France has stamped its name on nearly every style of wine, from the nectar-like sweet Sauternes to hedonistic Chateauneuf Du Papes classic Bordeaux and Burgundy, to its sparkling dominance in Champagne. Many of the most infamous grape varietals in the world, such as Cabernet Sauvignon, Merlot, Pinot Noir and Chardonnay originated in France and are not only beloved, but utilized in the creation of some of the greatest wines on earth. French wine production commands the attention of the wine market year after year. With over 860,000 hectares under vine, and numbers close to 50 million hectoliters of wine produced annually, France dominates the market and sets the standard for not only product quality, but also quantity.
France’s many contributions to the world of wine have been absolutely indispensable. The country is the originator of the term “Premier Cru,” coined the term Terroir (a French term so complex there is no literal translation) and has laid the blueprint for a structured appellation system, which others have implemented in their own countries. French vineyard techniques and winemaking practices are mimicked world-wide. California vintners have been replicating Rhone style wines for decades, South America has adopted the French varietal of Malbec and countries around the world are imitating Burgundian styled Chardonnay and Pinot Noir.
With vast diversity in terroir, France is home to some of the most hospitable winegrowing locations on earth. The combination of topography, geology, climate, rainfall and even the amount of sunlight combined with the long historical tradition of winegrowing and making, has allowed the vintners of France to not only hone their skills, but learn from nature to create a product that like the world in which it resides… is very much alive.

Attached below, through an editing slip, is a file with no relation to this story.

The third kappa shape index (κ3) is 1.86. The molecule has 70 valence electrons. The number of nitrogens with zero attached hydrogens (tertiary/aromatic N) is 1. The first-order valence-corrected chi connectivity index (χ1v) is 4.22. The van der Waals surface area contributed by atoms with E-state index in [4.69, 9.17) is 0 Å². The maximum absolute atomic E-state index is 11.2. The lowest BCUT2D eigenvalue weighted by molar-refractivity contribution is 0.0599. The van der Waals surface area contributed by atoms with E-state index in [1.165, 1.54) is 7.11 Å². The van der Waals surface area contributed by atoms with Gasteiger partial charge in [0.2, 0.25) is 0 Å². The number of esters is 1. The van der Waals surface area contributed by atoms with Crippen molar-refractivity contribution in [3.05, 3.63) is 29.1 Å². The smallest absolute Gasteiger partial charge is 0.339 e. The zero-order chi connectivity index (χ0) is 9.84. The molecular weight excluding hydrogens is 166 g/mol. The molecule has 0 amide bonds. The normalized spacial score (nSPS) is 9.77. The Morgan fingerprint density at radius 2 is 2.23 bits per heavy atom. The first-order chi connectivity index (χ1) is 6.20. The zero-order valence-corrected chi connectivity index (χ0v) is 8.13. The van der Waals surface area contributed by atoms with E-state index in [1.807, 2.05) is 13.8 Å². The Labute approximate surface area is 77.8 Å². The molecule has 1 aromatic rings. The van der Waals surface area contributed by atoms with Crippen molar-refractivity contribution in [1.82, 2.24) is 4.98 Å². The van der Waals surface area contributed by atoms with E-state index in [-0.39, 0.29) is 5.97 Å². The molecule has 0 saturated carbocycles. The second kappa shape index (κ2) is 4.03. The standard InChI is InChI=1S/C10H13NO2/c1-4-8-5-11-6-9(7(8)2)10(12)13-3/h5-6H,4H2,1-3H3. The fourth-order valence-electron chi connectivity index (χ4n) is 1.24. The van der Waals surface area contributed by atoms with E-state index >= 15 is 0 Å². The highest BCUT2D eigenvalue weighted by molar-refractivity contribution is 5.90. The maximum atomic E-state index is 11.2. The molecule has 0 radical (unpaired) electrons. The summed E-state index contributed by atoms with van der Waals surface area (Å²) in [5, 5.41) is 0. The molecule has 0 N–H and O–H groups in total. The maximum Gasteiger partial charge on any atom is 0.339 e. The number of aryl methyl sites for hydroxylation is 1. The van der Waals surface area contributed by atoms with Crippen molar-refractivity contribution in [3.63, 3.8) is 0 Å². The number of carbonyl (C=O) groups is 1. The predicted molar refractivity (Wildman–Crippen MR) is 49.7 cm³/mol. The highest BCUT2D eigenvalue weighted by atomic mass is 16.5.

: The sharp, biting acidity, cutting through the richness; the explosive force that shatters the bubbles as they rise to the surface; the intense flavor and compelling, lively mouthfeel; these are all hallmarks of a good Champagne. Most wines are made from a combination of Chardonnay, Pinot Noir, and Pinot Meunier, but there are pure-Chardonnay variants and ones that blend only Pinot Noir and Pinot Meunier. As a result, most wines come with a feeling of familiarity, if not nostalgia. Each Champagne house has its own unique style, so different bottles of Champagne may not resemble each other outside of the core varietal strengths. The soil composition of the subregion is characterized by belemnite and chalk, which lets it absorb heat during the daytime and release it at night. This terroir helps create the feeling of airy, playful lightness of fine sparkling wine.
These wines were originally marketed towards royalty, and you can feel a hint of that elusive blue-blood elegance and confidence while drinking one. A good Champagne carries you away like a hurricane carries small debris, and you can feel the powerful life force in each bubble even. The characteristic Champagne "pop" has become a staple at parties and celebrations around the globe - when you hear it, good times are right around the corner.
|Producer||Moet & Chandon|